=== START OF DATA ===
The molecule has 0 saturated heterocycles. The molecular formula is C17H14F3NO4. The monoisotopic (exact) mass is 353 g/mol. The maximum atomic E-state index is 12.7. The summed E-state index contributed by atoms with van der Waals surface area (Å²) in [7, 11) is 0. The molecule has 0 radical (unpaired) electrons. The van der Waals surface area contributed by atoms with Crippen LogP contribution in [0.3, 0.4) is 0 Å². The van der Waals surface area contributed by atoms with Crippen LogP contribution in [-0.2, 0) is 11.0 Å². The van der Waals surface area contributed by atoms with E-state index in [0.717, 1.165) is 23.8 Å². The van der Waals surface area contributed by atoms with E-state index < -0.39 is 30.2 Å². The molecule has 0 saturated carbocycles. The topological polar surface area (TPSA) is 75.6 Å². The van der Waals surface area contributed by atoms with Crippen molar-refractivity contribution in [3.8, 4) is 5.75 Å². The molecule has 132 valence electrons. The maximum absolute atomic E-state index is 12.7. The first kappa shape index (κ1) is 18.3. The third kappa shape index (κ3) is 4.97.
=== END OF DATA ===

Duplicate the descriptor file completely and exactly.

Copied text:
The molecule has 0 saturated heterocycles. The molecular formula is C17H14F3NO4. The monoisotopic (exact) mass is 353 g/mol. The maximum atomic E-state index is 12.7. The summed E-state index contributed by atoms with van der Waals surface area (Å²) in [7, 11) is 0. The molecule has 0 radical (unpaired) electrons. The van der Waals surface area contributed by atoms with Crippen LogP contribution in [0.3, 0.4) is 0 Å². The van der Waals surface area contributed by atoms with Crippen LogP contribution in [-0.2, 0) is 11.0 Å². The van der Waals surface area contributed by atoms with E-state index in [0.717, 1.165) is 23.8 Å². The van der Waals surface area contributed by atoms with E-state index < -0.39 is 30.2 Å². The molecule has 0 saturated carbocycles. The topological polar surface area (TPSA) is 75.6 Å². The van der Waals surface area contributed by atoms with Crippen molar-refractivity contribution in [3.8, 4) is 5.75 Å². The molecule has 132 valence electrons. The maximum absolute atomic E-state index is 12.7. The first kappa shape index (κ1) is 18.3. The third kappa shape index (κ3) is 4.97.